To the moon, Alice!
March 25, 2010 § 14 Comments
Suppose there is a big rocket race. Several teams compete to win, but only two of those teams are actually viable as winners. It takes about a million pounds of rocket fuel to win, and only those two teams have a practical hope of getting that much fuel.
The way teams get rocket fuel is by soliciting it from individuals. Every individual in the country gets one-tenth of an ounce of rocket fuel – and only one tenth of an ounce. We each get to decide which team gets our tenth-ounce of fuel.
Can I meaningfully influence the outcome of the race with my tenth-ounce of fuel? No.
Does the process of choosing who gets my tenth-ounce of fuel have meaningful effects on me, and on those people who I interact with in doing the choosing? Absolutely.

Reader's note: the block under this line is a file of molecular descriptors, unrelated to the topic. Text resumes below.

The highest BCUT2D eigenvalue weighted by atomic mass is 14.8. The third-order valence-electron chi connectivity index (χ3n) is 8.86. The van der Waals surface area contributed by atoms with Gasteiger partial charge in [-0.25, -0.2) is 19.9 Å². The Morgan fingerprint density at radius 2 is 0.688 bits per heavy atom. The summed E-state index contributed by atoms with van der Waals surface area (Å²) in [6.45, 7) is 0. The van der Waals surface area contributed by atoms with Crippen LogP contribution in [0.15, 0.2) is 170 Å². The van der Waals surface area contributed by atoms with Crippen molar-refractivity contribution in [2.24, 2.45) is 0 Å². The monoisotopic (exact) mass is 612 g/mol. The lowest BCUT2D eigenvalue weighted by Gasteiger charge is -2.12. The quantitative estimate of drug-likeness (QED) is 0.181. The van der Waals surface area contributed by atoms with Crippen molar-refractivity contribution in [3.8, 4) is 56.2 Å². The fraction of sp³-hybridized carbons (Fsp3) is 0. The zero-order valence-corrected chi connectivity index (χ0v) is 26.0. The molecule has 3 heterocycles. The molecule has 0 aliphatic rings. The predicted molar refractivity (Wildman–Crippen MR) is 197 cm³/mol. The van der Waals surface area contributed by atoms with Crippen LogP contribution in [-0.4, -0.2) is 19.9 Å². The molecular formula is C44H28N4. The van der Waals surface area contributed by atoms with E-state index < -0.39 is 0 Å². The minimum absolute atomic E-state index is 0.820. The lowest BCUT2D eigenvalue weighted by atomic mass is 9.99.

With that background, if giving my fuel to a team involves remote material cooperation with evil, which effects are most important for me to consider when evaluating whether or not I have a proportionate reason: effects which flow from the outcome of the race, or effects which flow from my own act of giving fuel to a team?